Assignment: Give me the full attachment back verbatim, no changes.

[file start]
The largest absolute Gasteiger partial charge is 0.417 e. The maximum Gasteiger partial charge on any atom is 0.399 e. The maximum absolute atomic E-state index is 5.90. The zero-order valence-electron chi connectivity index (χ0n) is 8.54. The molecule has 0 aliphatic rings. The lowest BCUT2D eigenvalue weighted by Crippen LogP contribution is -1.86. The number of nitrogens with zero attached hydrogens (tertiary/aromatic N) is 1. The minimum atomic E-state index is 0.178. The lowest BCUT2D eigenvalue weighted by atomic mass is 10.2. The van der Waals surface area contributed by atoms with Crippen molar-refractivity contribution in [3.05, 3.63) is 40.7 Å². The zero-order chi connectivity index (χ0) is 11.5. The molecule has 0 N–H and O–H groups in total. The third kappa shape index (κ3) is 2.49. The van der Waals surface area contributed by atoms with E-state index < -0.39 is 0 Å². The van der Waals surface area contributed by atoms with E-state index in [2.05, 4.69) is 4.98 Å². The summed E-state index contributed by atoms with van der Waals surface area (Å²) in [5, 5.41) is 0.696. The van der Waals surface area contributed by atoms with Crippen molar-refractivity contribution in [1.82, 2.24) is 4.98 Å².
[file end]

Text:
The largest absolute Gasteiger partial charge is 0.417 e. The maximum Gasteiger partial charge on any atom is 0.399 e. The maximum absolute atomic E-state index is 5.90. The zero-order valence-electron chi connectivity index (χ0n) is 8.54. The molecule has 0 aliphatic rings. The lowest BCUT2D eigenvalue weighted by Crippen LogP contribution is -1.86. The number of nitrogens with zero attached hydrogens (tertiary/aromatic N) is 1. The minimum atomic E-state index is 0.178. The lowest BCUT2D eigenvalue weighted by atomic mass is 10.2. The van der Waals surface area contributed by atoms with Crippen molar-refractivity contribution in [3.05, 3.63) is 40.7 Å². The zero-order chi connectivity index (χ0) is 11.5. The molecule has 0 N–H and O–H groups in total. The third kappa shape index (κ3) is 2.49. The van der Waals surface area contributed by atoms with E-state index < -0.39 is 0 Å². The van der Waals surface area contributed by atoms with E-state index in [2.05, 4.69) is 4.98 Å². The summed E-state index contributed by atoms with van der Waals surface area (Å²) in [5, 5.41) is 0.696. The van der Waals surface area contributed by atoms with Crippen molar-refractivity contribution in [1.82, 2.24) is 4.98 Å².